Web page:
A Practical Treatise on the Criminal Law: Comprising the Practice, Pleadings, and Evidence, which Occur in the Course of Criminal Prosecutions, Whether by Indictment Or Information : with a Copious Collection of Precedents ... (Google eBook)

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Edward Earle, 1819 - Criminal law
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volume 1

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Page 46 - Facts were committed, and the Defendant may plead the General Issue, and give the Special Matter in Evidence...
Page 51 - ... take the examination of the said prisoner, and information of them that bring him, of the fact and circumstances thereof, and the same, or as much thereof as shall be material to prove the felony, shall put in writing, before they make the same bailment, which said examination, together with the said bailment, the said justices shall certify at the next general gaol -delivery to be holden within the limits of their commission.
Page 88 - ... offence is properly cognizable, as the case shall require, and then shall certify the said writ with the return thereof and the said recognizance or recognizances into the said court where such appearance is to be made...
Page 81 - ... committed or restrained, unto or before the Lord Chancellor, or Lord Keeper of the great seal of England for the time being, or...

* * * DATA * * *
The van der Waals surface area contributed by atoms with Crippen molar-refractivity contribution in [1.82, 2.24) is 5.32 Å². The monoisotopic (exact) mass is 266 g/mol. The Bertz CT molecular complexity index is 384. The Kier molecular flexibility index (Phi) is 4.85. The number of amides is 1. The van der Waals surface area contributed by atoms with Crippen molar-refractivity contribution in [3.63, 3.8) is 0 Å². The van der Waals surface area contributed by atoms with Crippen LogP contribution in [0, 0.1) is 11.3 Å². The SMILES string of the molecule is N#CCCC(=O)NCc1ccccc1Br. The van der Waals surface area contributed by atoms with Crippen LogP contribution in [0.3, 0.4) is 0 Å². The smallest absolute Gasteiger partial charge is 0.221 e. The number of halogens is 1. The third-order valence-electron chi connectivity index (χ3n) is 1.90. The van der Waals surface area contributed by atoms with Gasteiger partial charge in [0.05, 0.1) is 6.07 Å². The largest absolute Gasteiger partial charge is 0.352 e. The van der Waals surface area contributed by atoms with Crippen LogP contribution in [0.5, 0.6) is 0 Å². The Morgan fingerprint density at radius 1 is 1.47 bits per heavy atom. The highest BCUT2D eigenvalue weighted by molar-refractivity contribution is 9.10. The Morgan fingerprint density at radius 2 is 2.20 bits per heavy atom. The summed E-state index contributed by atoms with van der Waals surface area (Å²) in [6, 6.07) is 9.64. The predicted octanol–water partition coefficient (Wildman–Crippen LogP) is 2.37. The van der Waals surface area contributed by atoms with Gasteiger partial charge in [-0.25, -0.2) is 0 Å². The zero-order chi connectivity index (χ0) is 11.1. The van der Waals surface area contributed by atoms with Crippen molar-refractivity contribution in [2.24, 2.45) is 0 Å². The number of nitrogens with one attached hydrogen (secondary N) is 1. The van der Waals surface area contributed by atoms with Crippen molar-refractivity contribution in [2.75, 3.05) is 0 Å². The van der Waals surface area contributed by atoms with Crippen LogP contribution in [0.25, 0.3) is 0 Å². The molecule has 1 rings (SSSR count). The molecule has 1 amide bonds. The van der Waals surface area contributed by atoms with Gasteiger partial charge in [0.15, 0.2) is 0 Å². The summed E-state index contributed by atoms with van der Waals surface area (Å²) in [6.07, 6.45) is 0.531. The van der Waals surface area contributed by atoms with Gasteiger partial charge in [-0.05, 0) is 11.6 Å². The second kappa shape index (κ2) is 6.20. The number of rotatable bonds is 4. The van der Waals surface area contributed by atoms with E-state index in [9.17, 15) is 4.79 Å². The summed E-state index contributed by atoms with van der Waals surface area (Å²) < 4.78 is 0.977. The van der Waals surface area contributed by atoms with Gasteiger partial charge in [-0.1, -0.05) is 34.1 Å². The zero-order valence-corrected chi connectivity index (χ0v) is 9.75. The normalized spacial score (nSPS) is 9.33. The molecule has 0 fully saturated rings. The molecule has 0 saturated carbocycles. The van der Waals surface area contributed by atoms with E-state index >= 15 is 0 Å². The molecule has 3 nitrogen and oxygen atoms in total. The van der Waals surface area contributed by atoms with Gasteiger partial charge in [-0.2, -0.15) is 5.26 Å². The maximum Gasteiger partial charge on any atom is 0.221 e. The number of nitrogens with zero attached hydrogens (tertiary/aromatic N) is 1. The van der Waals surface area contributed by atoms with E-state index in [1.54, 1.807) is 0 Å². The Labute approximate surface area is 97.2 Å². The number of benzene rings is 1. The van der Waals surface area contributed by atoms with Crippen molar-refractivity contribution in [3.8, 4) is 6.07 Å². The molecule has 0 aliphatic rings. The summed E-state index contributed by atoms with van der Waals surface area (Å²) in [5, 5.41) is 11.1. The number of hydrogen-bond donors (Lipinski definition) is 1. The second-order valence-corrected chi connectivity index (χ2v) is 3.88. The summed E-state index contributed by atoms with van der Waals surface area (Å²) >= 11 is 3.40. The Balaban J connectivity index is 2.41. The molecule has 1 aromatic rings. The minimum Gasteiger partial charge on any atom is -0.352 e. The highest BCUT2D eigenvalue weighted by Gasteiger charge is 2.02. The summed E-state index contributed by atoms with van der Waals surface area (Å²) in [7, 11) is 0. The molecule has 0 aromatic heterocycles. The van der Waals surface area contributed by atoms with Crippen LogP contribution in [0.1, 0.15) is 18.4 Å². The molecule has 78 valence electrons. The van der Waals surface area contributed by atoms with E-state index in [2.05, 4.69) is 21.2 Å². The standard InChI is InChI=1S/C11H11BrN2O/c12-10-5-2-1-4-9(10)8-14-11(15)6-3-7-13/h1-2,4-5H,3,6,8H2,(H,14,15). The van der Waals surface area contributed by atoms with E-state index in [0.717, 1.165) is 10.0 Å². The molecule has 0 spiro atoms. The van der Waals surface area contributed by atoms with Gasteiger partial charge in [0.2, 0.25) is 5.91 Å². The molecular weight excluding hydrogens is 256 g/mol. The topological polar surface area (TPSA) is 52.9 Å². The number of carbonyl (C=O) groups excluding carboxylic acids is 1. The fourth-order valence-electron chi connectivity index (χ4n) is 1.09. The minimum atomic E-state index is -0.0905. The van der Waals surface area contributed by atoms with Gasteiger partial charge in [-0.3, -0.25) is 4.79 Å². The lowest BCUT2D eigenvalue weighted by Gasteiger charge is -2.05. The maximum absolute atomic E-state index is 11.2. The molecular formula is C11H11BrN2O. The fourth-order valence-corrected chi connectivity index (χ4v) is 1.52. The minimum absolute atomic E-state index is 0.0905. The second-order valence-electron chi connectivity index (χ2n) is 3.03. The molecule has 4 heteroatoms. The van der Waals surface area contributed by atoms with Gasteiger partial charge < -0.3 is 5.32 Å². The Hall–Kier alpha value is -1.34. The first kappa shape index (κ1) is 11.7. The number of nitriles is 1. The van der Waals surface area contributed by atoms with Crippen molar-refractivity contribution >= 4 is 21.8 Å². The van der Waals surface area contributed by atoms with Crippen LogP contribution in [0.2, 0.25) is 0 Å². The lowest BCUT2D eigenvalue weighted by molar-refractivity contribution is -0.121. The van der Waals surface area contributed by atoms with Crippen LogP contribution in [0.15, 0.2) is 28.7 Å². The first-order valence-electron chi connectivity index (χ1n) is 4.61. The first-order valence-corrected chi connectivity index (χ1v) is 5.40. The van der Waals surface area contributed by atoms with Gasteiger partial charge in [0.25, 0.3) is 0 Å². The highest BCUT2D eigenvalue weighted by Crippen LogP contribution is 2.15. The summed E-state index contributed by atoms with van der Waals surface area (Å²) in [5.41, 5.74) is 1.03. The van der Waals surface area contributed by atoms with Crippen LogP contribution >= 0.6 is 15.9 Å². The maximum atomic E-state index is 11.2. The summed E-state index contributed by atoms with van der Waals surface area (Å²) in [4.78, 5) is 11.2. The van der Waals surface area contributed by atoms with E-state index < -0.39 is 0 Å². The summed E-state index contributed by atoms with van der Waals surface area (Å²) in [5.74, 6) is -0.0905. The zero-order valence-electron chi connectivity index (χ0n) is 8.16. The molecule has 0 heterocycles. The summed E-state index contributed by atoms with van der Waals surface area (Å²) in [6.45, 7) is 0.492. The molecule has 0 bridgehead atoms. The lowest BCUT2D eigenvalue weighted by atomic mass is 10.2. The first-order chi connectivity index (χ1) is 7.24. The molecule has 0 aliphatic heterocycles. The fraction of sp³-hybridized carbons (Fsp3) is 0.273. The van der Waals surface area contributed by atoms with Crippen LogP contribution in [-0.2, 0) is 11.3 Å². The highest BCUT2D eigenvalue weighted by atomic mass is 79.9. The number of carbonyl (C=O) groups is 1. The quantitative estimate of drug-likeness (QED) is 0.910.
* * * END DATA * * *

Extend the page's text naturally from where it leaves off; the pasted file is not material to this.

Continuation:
Page 483 - he should be carried back to the place from whence he came and from thence be drawn to the place of execution, and be there hanged by the neck...
Page 82 - Provided always, and be it enacted, that if any person shall have wilfully neglected by the space of two whole terms after his imprisonment to pray a habeas corpus for his enlargement, such person so wilfully neglecting shall not have any habeas corpus to be granted in vacation time in pursuance of this act.
Page 595 - Souls, in this same term ; and for our said lord the king gives the court here to understand and be informed that Sir F.
Page 127 - Offence to have been committed " on the High Seas, out of the Body of any County of this Realm, and within the Jurisdiction of the Admiralty of England.
Page 73 - ... unless it be by habeas corpus or some other legal writ, or where the prisoner is delivered to the constable or other inferior officer to...
Page 81 - The writ of Habeas Corpus is a high prerogative writ, known to the common law, the great object of which is the liberation of those who may be imprisoned without sufficient cause. It is in the nature of a writ of error to examine THE LEGALITY of the commitment.